How Cincinnati is Increasing Affordable Housing

If the Federal government continues to fund affordable housing, Cincinnati and its partners will build it.


CINCINNATI, OHIO -- Last year the National Low Income Housing Coalition revealed in the report Out of Reach an affordability gap between the cost of rental housing and the wages of renters. In real estate markets throughout the country -- renters do not earn enough to afford a decent, safe home without sacrifice. In that report, however, Cincinnati ranked third among the 50 largest metropolitan areas, with only Boston and Pittsburgh having a better proportion of affordable rentals.

NLIHC is consistent with the Federal standard that no more than 30 percent of a household’s gross income should be spent on rent and utilities, where households paying more than that amount are considered cost burdened. More affordable Cincinnati, based on the 2014 census data NLIHC relied on, competed well in the study with 42 affordable rental properties in every 100 available.

In addition to built affordable housing, the city has been channeling Federal allocations to community partners that create new affordable housing by reclaiming abandoned properties or lots.

Stimulus for Affordable Housing

The city has provided funding for housing development through a Notice of Funding Availability (NOFA) process, which includes U.S. Office of Housing and Urban Development allocations like Community Development Block grants that could be eliminated in President Trump’s proposed budget.

Last August, Cincinnati announced more than $4 million for 10 residential development projects for rehabilitation of aging or otherwise underdeveloped neighborhoods through NOFA. That funding reportedly leveraged private investment by a whopping 12-to-1 ratio, meaning a total of $57 million will create 265 affordable housing units in Cincinnati that people can rent or buy.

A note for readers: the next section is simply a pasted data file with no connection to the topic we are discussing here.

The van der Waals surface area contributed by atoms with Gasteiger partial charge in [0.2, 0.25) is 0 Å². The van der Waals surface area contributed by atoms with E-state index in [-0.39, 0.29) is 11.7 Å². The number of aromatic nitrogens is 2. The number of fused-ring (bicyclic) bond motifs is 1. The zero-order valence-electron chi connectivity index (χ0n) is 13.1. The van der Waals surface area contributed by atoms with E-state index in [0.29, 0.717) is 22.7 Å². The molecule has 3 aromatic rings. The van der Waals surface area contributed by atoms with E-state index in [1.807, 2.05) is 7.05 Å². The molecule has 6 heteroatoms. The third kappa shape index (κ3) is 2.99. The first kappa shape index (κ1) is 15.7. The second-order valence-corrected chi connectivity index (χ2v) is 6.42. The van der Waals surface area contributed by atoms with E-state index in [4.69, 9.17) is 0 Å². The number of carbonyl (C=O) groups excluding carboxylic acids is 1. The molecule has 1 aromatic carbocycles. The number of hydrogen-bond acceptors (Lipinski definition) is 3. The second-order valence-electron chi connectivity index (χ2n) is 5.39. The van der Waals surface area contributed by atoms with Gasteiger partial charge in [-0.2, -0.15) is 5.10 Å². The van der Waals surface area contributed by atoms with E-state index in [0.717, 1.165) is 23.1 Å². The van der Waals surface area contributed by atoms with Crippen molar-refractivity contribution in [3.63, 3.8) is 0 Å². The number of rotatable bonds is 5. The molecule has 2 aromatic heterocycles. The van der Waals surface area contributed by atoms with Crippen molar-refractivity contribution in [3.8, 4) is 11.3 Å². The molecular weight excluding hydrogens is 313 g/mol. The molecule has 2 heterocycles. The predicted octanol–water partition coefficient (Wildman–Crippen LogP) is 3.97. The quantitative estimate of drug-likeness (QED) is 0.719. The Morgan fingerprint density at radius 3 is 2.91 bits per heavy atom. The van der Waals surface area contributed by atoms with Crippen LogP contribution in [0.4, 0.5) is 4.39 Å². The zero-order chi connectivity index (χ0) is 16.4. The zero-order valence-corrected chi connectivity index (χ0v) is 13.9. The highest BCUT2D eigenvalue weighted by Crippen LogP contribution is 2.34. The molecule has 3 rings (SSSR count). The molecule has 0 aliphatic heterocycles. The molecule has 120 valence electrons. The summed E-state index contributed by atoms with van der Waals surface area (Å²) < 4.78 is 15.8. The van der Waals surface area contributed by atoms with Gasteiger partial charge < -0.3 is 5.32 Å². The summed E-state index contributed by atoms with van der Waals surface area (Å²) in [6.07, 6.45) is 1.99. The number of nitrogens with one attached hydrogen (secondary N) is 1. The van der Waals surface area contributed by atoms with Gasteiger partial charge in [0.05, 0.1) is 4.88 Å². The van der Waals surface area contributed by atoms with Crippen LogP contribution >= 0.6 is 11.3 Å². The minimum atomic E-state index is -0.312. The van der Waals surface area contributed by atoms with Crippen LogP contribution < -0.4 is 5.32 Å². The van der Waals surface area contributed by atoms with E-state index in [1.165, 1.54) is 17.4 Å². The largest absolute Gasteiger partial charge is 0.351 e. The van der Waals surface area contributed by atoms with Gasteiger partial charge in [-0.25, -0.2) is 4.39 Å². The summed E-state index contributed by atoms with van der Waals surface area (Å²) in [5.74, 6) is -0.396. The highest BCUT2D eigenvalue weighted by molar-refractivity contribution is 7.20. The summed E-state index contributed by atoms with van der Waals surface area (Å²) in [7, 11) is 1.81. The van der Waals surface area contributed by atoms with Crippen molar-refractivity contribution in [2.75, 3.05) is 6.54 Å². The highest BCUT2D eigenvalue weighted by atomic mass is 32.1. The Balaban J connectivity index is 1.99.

The largest is a $15-$16 million project in the South Cumminsville neighborhood, one that is cordoned by highways and a creek. The Commons -- 80 1-bedroom apartments with services on site -- is supposed to break ground later this year.

The non-profit Working In Neighborhoods is working with the neighborhood to eradicate poverty in the next generation, Barbara Busch, WIN’s executive director, told the Cincinnati Enquirer.

WIN has an Economic Learning Campus in the neighborhood, though works throughout the city. The organization has sold more than 160 homes to low- and moderate-income families. In addition to The Commons, WIN is also redeveloping three single family homes with the NOFA funding in the Cedar Corridor neighborhood, according to Soapbox Cincinnati.

Redeveloping ‘Kinda Tiny Houses’

The city has 52 neighborhoods, with four core focus areas that receive scoring preference through NOFA, including the Northshide neighborhood.

The group Northsiders Engaged in Sustainable Development (NEST) is using its NOFA grants to renovate at least seven units, like this one on Chase Ave., in abandoned properties.

Through another initiative called Kinda Tiny Houses -- which are 600 - 1,000 square feet -- NEST is creating budget-friendly home ownership units. The renovations are funded through bank financing, along with allocations from the city’s Neighborhood Stabilization Program (NSP). That program provides up to $14,999 of assistance to low-, moderate- and middle-income homebuyers at or below 120 percent of area median income to purchase single-family homes rehabbed with NSP funds. The funds help qualifying homeowners with downpayment or closing costs, or a principle write-down, in some cases. NSP is funded through the 2010 Dodd-Frank Wall Street Reform and Consumer Protection Act, which the Trump administration is looking to overhaul.

One home, 4137 Witler Street, was completed about one year ago and sold. NEST has several similar projects underway.

Andrea Fox is Editor of and Senior Editor at Lexipol. She is based in Massachusetts.

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